I have always had the opinion that the U.S. Air Force (U.S.A.F.) is the brain behind the military. And airmen and airwomen look smart and classy in their dress blues, particularly when the left breast is adorned with a matrix of colorful accommodation ribbons and shiny medals.
But recent reports in the New York Times and Wall Street Journal call into question the “unreasonable” lack of care with which officials at Dover Air Force Base in Delaware have handled the remains of American servicemen and servicewomen who have succumbed to the battlefields of Iraq and Afghanistan.
According to an 18-month U.S. Air Force investigation, officials in charge at Dover Port Mortuary, the largest mortuary in the country, grossly mishandled the severed remains of American servicepersons killed in action.
Apparently, the report detailed instances of gruesome misconduct on the part of the mortuary employees, who on several occasions “sawed off body parts”, and sometimes lost body parts of fallen heroes.
Additionally, the report indicated that U.S.A.F. officials, Colonel Robert H. Edmondson and his deputy, Trevor Dean, as well as the mortuary director, Quinton R. Keel, authorized partial remains cremated, then “dumped” in a Virginia landfill.
At first glance, it appears the practice of the mortuary employees and U.S.A.F. officials was blasphemous. Especially when the 18-month investigation concludes the actions unsavory.
However, after a little more consideration, the alternatives of the officials at the Dover mortuary are few. They were under severe pressure due to unrelenting budget and staff cuts, or, as in a couple cases cited in the report, families requested their fallen family member delivered to them in uniform.
While most of us are fortunate to not come face-to-face with the carnage of war, one can imagine that the remains of the dead are severely disfigured and probably bloated to the point the deceased no longer fits in their uniforms.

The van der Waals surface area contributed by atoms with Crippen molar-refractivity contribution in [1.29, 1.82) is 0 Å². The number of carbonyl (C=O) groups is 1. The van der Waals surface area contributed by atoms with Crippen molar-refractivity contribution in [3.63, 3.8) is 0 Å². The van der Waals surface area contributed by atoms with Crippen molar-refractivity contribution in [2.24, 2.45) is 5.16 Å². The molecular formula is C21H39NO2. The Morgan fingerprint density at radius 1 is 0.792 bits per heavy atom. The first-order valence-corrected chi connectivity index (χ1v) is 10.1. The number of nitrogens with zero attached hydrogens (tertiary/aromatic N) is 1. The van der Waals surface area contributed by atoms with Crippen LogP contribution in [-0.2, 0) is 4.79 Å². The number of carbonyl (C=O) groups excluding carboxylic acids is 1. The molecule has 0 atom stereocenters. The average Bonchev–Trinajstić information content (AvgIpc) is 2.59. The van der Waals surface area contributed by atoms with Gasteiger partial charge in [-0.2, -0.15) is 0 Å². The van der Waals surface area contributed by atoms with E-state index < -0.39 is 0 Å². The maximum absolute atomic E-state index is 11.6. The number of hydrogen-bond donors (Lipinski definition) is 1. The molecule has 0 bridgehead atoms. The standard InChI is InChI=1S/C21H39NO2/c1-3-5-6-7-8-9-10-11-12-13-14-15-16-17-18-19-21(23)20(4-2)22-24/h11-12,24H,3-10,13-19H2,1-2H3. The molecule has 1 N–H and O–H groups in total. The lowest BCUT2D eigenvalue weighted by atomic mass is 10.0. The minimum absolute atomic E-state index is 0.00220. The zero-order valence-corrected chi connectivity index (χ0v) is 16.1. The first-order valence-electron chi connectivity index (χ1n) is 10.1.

Furthermore, the many articles written about these findings indicated the mortuary employees were given the go-ahead to remove body parts so the servicemember could fit in their uniforms without protruding parts. Reporters also noted that on many occasions, the next of kin refused the partial remains after the official burial of the serviceperson.
Instead of using inflammatory phrases like, “dumping remains in a landfill” and “sawed off the body parts”, perhaps the reporters could have used, “buried the unclaimed remains in a mass grave” or “removed protruding body parts so the families could see their loved-one as close to how they remembered him/her before the fatal deployment.”
Although the report found there to be negligence on the part of the morticians and U.S.A.F. officials in charge, and an attempt to cover-up the “mishandling of the remains”, it does not appear the remains were maliciously desecrated, which of course would be criminal, immoral and unpatriotic.
At any rate, before leaving his post as commander of the Dover AFB mortuary, Colonel Edmondson implemented a change to the practice of burying the unclaimed remains in the Virginia landfill to burying the ashes in an urn at sea, for which he should be commended: He managed to find a solution to an inflammatory semblance.
Article Tags: Colonel Robert H. Edmondson, Dover Air Force Base, Dover Port Mortuary, Quinton R Keel, Resting Place Of The Brave, Trevor Dean, Troop Remains, YaVaughnie Wilkins